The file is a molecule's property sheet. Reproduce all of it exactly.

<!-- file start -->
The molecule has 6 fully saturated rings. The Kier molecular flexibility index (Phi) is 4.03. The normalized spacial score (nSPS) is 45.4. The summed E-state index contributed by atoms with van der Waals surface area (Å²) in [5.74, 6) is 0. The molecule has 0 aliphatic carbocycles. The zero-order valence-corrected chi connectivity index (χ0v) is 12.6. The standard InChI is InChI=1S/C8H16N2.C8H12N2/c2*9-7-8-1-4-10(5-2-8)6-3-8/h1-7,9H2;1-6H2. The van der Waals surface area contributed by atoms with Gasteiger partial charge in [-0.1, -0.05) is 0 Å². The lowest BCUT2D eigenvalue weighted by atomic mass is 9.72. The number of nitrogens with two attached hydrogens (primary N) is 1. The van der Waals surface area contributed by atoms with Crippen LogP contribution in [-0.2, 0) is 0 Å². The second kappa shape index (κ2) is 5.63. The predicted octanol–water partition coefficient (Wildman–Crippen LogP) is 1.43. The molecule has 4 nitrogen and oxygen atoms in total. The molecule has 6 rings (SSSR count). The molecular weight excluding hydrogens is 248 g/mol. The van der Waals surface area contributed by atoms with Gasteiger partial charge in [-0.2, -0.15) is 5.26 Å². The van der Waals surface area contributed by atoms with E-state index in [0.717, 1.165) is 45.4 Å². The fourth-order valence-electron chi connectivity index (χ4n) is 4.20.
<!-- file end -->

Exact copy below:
The molecule has 6 fully saturated rings. The Kier molecular flexibility index (Phi) is 4.03. The normalized spacial score (nSPS) is 45.4. The summed E-state index contributed by atoms with van der Waals surface area (Å²) in [5.74, 6) is 0. The molecule has 0 aliphatic carbocycles. The zero-order valence-corrected chi connectivity index (χ0v) is 12.6. The standard InChI is InChI=1S/C8H16N2.C8H12N2/c2*9-7-8-1-4-10(5-2-8)6-3-8/h1-7,9H2;1-6H2. The van der Waals surface area contributed by atoms with Gasteiger partial charge in [-0.1, -0.05) is 0 Å². The lowest BCUT2D eigenvalue weighted by atomic mass is 9.72. The number of nitrogens with two attached hydrogens (primary N) is 1. The van der Waals surface area contributed by atoms with Crippen LogP contribution in [-0.2, 0) is 0 Å². The second kappa shape index (κ2) is 5.63. The predicted octanol–water partition coefficient (Wildman–Crippen LogP) is 1.43. The molecule has 4 nitrogen and oxygen atoms in total. The molecule has 6 rings (SSSR count). The molecular weight excluding hydrogens is 248 g/mol. The van der Waals surface area contributed by atoms with Gasteiger partial charge in [-0.2, -0.15) is 5.26 Å². The van der Waals surface area contributed by atoms with E-state index in [0.717, 1.165) is 45.4 Å². The fourth-order valence-electron chi connectivity index (χ4n) is 4.20.